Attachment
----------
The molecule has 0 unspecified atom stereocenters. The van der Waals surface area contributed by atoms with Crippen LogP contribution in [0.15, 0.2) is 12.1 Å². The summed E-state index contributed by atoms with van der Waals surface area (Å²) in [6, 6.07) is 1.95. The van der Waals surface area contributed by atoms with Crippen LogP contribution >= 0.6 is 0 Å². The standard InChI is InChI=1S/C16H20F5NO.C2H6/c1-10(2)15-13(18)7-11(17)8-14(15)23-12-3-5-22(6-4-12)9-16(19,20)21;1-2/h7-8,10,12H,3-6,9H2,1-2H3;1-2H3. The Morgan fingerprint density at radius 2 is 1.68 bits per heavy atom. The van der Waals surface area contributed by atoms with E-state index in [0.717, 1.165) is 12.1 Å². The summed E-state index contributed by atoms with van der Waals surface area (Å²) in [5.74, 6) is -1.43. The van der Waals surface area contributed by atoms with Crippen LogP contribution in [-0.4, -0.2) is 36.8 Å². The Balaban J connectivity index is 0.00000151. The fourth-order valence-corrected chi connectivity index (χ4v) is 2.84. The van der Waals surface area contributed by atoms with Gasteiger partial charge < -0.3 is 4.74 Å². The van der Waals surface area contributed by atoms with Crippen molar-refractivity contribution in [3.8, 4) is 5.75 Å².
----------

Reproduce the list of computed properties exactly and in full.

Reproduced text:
The molecule has 0 unspecified atom stereocenters. The van der Waals surface area contributed by atoms with Crippen LogP contribution in [0.15, 0.2) is 12.1 Å². The summed E-state index contributed by atoms with van der Waals surface area (Å²) in [6, 6.07) is 1.95. The van der Waals surface area contributed by atoms with Crippen LogP contribution >= 0.6 is 0 Å². The standard InChI is InChI=1S/C16H20F5NO.C2H6/c1-10(2)15-13(18)7-11(17)8-14(15)23-12-3-5-22(6-4-12)9-16(19,20)21;1-2/h7-8,10,12H,3-6,9H2,1-2H3;1-2H3. The Morgan fingerprint density at radius 2 is 1.68 bits per heavy atom. The van der Waals surface area contributed by atoms with E-state index in [0.717, 1.165) is 12.1 Å². The summed E-state index contributed by atoms with van der Waals surface area (Å²) in [5.74, 6) is -1.43. The van der Waals surface area contributed by atoms with Crippen LogP contribution in [-0.4, -0.2) is 36.8 Å². The Balaban J connectivity index is 0.00000151. The fourth-order valence-corrected chi connectivity index (χ4v) is 2.84. The van der Waals surface area contributed by atoms with Gasteiger partial charge < -0.3 is 4.74 Å². The van der Waals surface area contributed by atoms with Crippen molar-refractivity contribution in [3.8, 4) is 5.75 Å².